Jay even says “I learned more about coaching football in those FFCA meetings than I probably did in seven years working for my brother.”
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In 2010, McVay got an opportunity to interview with Washington’s Mike Shanahan for an offensive quality control job. The conversation transitioned from computers and data processing to actual football, and after a few hours Shanahan hired him on the spot. That year McVay worked quality control and also as an assistant to receivers coach Keenan McCardell. Then, with four weeks left in the season, tight ends coach Jon Embree left to take the head job at Colorado. McVay was promoted, and just like that, Washington had a 24-year-old running its tight ends meetings. In those meetings was the 28-year-old Cooley, a two-time Pro Bowler, and 24-year-old Fred Davis, who had been a second-round pick three years earlier.
“It didn’t matter where Sean came from, how old he was—the dude knew it better than anyone else,” says Cooley. “He was the best.
“I remember, in the first week that he took over, I was finally being coached intricately on some of the things that go into the tight end position. He taught every tiny nuance. I wish I would’ve gotten to work with him a lot longer. I loved all the coaches that I played for. I absolutely did. But I would’ve been better if I had worked with Sean for my entire career. I have no doubt about that.”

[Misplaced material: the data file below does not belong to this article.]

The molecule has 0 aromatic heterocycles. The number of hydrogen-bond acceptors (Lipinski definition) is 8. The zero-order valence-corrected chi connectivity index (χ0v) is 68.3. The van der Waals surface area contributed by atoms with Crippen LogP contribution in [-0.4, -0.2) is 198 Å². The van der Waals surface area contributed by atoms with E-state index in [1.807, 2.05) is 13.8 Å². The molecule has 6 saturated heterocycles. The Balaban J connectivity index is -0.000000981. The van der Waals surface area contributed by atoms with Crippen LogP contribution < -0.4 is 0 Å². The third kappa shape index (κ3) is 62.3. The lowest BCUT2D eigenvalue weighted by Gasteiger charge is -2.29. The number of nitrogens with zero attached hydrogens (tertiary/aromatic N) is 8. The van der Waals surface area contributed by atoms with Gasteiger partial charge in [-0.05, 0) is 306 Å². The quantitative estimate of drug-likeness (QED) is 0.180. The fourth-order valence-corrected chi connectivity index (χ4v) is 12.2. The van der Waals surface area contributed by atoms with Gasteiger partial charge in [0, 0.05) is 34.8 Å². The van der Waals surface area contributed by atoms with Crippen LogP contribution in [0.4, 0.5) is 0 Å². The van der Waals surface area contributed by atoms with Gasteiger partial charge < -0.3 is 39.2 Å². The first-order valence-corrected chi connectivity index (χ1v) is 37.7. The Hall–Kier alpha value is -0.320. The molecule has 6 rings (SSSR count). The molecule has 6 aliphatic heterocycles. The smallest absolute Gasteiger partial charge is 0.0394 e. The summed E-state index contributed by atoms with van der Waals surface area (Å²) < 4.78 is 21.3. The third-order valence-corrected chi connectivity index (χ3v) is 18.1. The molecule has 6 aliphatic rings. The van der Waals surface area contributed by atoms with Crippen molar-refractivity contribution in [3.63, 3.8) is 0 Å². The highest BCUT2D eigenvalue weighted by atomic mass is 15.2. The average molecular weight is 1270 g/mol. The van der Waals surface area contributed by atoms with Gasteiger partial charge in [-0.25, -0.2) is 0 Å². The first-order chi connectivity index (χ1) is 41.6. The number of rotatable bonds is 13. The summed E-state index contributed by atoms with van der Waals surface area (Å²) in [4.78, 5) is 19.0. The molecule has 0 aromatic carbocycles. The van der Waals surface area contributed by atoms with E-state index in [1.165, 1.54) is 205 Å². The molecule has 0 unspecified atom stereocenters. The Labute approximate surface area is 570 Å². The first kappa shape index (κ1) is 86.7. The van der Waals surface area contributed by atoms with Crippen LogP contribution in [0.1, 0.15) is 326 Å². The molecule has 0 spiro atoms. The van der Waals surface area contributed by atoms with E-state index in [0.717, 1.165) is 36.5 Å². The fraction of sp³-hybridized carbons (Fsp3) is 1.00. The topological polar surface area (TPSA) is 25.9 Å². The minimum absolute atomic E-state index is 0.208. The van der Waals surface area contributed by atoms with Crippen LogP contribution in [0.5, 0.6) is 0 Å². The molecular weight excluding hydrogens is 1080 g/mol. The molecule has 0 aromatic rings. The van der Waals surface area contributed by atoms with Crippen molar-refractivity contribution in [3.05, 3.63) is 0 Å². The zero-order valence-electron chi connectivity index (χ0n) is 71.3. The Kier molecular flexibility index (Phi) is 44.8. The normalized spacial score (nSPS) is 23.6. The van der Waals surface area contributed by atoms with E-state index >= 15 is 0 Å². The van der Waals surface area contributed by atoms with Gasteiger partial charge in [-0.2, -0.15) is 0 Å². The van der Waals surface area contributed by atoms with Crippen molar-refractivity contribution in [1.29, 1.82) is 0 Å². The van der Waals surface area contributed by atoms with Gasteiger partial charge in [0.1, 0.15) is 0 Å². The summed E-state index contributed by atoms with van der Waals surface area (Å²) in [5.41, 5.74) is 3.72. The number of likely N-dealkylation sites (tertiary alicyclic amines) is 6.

Shanahan never had any concerns about appointing such a young coach. “Players want to be taught,” he says. “If you can teach a player something that can keep him in the game, whatever it may be, they don’t care about your age.
“Getting a chance to watch Sean coach and handle himself, I knew he was going to be a coordinator and eventually a head coach in the National Football League.”
• JOSH NORMAN CAN HAVE IT ALL: After the ‘gut punch’ split with the Panthers following his breakout season, All-Pro cornerback Josh Norman starts fresh in Washington. He’s already got the Beltway bravado.
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In 2014, Shanahan was fired and replaced by Jay Gruden, who had been the offensive coordinator in Cincinnati. At his introductory press conference, a reporter told Gruden there was a rumor that he would tab McVay as his offensive coordinator. “Nice, good for Sean,” Gruden said. And that, essentially, was how people learned who the new offensive coordinator was.